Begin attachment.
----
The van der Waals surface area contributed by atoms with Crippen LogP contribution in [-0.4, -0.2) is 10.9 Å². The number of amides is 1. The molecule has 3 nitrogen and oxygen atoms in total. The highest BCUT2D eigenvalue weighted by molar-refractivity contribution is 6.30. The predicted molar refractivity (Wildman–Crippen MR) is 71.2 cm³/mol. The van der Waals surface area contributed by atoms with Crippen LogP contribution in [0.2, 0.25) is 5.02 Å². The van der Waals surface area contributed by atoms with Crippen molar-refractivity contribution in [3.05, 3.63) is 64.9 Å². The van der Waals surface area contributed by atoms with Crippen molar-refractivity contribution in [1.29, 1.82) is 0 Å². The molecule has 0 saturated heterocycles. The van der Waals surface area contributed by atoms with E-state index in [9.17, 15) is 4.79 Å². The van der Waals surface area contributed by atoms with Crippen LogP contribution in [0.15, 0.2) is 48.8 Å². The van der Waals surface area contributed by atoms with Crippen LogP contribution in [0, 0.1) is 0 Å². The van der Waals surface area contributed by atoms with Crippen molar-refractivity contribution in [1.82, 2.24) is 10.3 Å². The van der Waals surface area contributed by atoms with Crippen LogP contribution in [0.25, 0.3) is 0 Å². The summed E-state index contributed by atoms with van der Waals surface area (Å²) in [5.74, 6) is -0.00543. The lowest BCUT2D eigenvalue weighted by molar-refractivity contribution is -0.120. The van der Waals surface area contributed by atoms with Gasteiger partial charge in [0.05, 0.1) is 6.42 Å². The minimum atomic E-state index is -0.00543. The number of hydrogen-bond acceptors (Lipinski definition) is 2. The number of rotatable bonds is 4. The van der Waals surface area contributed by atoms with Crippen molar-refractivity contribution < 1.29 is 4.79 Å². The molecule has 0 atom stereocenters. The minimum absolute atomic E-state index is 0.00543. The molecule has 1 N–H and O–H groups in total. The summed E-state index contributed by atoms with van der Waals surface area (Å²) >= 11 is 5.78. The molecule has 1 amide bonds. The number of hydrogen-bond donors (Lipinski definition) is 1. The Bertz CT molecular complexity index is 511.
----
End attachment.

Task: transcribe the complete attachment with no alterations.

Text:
The van der Waals surface area contributed by atoms with Crippen LogP contribution in [-0.4, -0.2) is 10.9 Å². The number of amides is 1. The molecule has 3 nitrogen and oxygen atoms in total. The highest BCUT2D eigenvalue weighted by molar-refractivity contribution is 6.30. The predicted molar refractivity (Wildman–Crippen MR) is 71.2 cm³/mol. The van der Waals surface area contributed by atoms with Crippen LogP contribution in [0.2, 0.25) is 5.02 Å². The van der Waals surface area contributed by atoms with Crippen molar-refractivity contribution in [3.05, 3.63) is 64.9 Å². The van der Waals surface area contributed by atoms with Crippen molar-refractivity contribution in [1.29, 1.82) is 0 Å². The molecule has 0 saturated heterocycles. The van der Waals surface area contributed by atoms with E-state index in [9.17, 15) is 4.79 Å². The van der Waals surface area contributed by atoms with Crippen LogP contribution in [0.15, 0.2) is 48.8 Å². The van der Waals surface area contributed by atoms with Crippen LogP contribution in [0, 0.1) is 0 Å². The van der Waals surface area contributed by atoms with Crippen molar-refractivity contribution in [1.82, 2.24) is 10.3 Å². The van der Waals surface area contributed by atoms with Crippen LogP contribution in [0.25, 0.3) is 0 Å². The summed E-state index contributed by atoms with van der Waals surface area (Å²) in [5.74, 6) is -0.00543. The lowest BCUT2D eigenvalue weighted by molar-refractivity contribution is -0.120. The van der Waals surface area contributed by atoms with Gasteiger partial charge in [0.05, 0.1) is 6.42 Å². The minimum atomic E-state index is -0.00543. The number of hydrogen-bond acceptors (Lipinski definition) is 2. The number of rotatable bonds is 4. The van der Waals surface area contributed by atoms with Crippen molar-refractivity contribution < 1.29 is 4.79 Å². The molecule has 0 atom stereocenters. The minimum absolute atomic E-state index is 0.00543. The molecule has 1 N–H and O–H groups in total. The summed E-state index contributed by atoms with van der Waals surface area (Å²) >= 11 is 5.78. The molecule has 1 amide bonds. The number of hydrogen-bond donors (Lipinski definition) is 1. The Bertz CT molecular complexity index is 511.